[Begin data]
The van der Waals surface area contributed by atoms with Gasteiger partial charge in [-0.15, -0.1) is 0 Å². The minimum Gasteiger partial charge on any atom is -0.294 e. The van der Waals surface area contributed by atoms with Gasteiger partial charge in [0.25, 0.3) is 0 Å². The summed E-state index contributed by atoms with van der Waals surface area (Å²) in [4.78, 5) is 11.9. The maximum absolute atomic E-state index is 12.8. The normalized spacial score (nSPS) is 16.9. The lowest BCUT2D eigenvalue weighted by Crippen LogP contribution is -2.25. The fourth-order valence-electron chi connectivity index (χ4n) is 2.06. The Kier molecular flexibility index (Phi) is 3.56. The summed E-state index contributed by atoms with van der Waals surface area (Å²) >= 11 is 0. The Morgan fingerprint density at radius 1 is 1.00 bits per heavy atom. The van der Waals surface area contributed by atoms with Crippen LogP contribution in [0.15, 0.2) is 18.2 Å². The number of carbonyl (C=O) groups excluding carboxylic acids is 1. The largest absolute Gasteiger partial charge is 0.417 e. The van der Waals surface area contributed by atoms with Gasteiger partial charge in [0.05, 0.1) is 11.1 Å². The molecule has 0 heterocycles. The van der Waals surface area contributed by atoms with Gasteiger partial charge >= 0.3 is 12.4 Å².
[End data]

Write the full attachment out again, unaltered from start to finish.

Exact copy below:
The van der Waals surface area contributed by atoms with Gasteiger partial charge in [-0.15, -0.1) is 0 Å². The minimum Gasteiger partial charge on any atom is -0.294 e. The van der Waals surface area contributed by atoms with Gasteiger partial charge in [0.25, 0.3) is 0 Å². The summed E-state index contributed by atoms with van der Waals surface area (Å²) in [4.78, 5) is 11.9. The maximum absolute atomic E-state index is 12.8. The normalized spacial score (nSPS) is 16.9. The lowest BCUT2D eigenvalue weighted by Crippen LogP contribution is -2.25. The fourth-order valence-electron chi connectivity index (χ4n) is 2.06. The Kier molecular flexibility index (Phi) is 3.56. The summed E-state index contributed by atoms with van der Waals surface area (Å²) >= 11 is 0. The Morgan fingerprint density at radius 1 is 1.00 bits per heavy atom. The van der Waals surface area contributed by atoms with Crippen LogP contribution in [0.15, 0.2) is 18.2 Å². The number of carbonyl (C=O) groups excluding carboxylic acids is 1. The largest absolute Gasteiger partial charge is 0.417 e. The van der Waals surface area contributed by atoms with Gasteiger partial charge in [0.05, 0.1) is 11.1 Å². The molecule has 0 heterocycles. The van der Waals surface area contributed by atoms with Gasteiger partial charge >= 0.3 is 12.4 Å².